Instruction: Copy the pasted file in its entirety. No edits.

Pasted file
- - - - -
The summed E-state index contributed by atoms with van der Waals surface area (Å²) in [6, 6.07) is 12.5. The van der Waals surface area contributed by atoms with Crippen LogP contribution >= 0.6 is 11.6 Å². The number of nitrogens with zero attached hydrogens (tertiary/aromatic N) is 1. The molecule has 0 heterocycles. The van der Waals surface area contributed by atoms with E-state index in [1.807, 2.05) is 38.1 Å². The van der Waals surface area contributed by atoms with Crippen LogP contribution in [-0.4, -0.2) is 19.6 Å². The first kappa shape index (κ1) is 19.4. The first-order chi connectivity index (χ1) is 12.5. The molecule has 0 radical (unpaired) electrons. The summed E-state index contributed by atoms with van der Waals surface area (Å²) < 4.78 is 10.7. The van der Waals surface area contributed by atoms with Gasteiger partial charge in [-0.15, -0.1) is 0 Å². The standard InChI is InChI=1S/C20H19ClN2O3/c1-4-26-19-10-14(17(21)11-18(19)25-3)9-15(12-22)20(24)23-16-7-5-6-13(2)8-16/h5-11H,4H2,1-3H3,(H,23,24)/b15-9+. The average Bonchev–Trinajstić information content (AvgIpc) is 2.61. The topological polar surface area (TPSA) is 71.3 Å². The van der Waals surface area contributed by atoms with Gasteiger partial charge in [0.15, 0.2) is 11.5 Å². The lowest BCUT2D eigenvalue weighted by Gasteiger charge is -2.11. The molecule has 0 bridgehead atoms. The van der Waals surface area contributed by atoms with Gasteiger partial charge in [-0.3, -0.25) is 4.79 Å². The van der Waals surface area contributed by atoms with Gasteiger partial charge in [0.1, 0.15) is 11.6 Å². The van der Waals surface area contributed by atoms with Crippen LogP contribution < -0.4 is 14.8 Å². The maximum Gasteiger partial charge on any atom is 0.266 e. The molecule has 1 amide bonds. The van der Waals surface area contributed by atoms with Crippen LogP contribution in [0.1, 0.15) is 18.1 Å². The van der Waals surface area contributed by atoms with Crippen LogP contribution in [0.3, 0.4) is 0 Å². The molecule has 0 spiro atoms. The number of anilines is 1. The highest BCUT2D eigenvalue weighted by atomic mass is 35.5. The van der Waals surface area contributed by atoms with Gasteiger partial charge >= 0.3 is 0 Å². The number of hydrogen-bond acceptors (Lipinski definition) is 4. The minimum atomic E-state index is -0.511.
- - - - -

The summed E-state index contributed by atoms with van der Waals surface area (Å²) in [6, 6.07) is 12.5. The van der Waals surface area contributed by atoms with Crippen LogP contribution >= 0.6 is 11.6 Å². The number of nitrogens with zero attached hydrogens (tertiary/aromatic N) is 1. The molecule has 0 heterocycles. The van der Waals surface area contributed by atoms with E-state index in [1.807, 2.05) is 38.1 Å². The van der Waals surface area contributed by atoms with Crippen LogP contribution in [-0.4, -0.2) is 19.6 Å². The first kappa shape index (κ1) is 19.4. The first-order chi connectivity index (χ1) is 12.5. The molecule has 0 radical (unpaired) electrons. The summed E-state index contributed by atoms with van der Waals surface area (Å²) < 4.78 is 10.7. The van der Waals surface area contributed by atoms with Gasteiger partial charge in [-0.15, -0.1) is 0 Å². The standard InChI is InChI=1S/C20H19ClN2O3/c1-4-26-19-10-14(17(21)11-18(19)25-3)9-15(12-22)20(24)23-16-7-5-6-13(2)8-16/h5-11H,4H2,1-3H3,(H,23,24)/b15-9+. The average Bonchev–Trinajstić information content (AvgIpc) is 2.61. The topological polar surface area (TPSA) is 71.3 Å². The van der Waals surface area contributed by atoms with Gasteiger partial charge in [0.15, 0.2) is 11.5 Å². The lowest BCUT2D eigenvalue weighted by Gasteiger charge is -2.11. The molecule has 0 bridgehead atoms. The van der Waals surface area contributed by atoms with Gasteiger partial charge in [-0.3, -0.25) is 4.79 Å². The van der Waals surface area contributed by atoms with Gasteiger partial charge in [0.1, 0.15) is 11.6 Å². The van der Waals surface area contributed by atoms with Crippen LogP contribution < -0.4 is 14.8 Å². The maximum Gasteiger partial charge on any atom is 0.266 e. The molecule has 1 amide bonds. The van der Waals surface area contributed by atoms with Crippen LogP contribution in [0.1, 0.15) is 18.1 Å². The van der Waals surface area contributed by atoms with Crippen LogP contribution in [0.3, 0.4) is 0 Å². The molecule has 0 spiro atoms. The number of anilines is 1. The highest BCUT2D eigenvalue weighted by atomic mass is 35.5. The van der Waals surface area contributed by atoms with Gasteiger partial charge >= 0.3 is 0 Å². The number of hydrogen-bond acceptors (Lipinski definition) is 4. The minimum atomic E-state index is -0.511.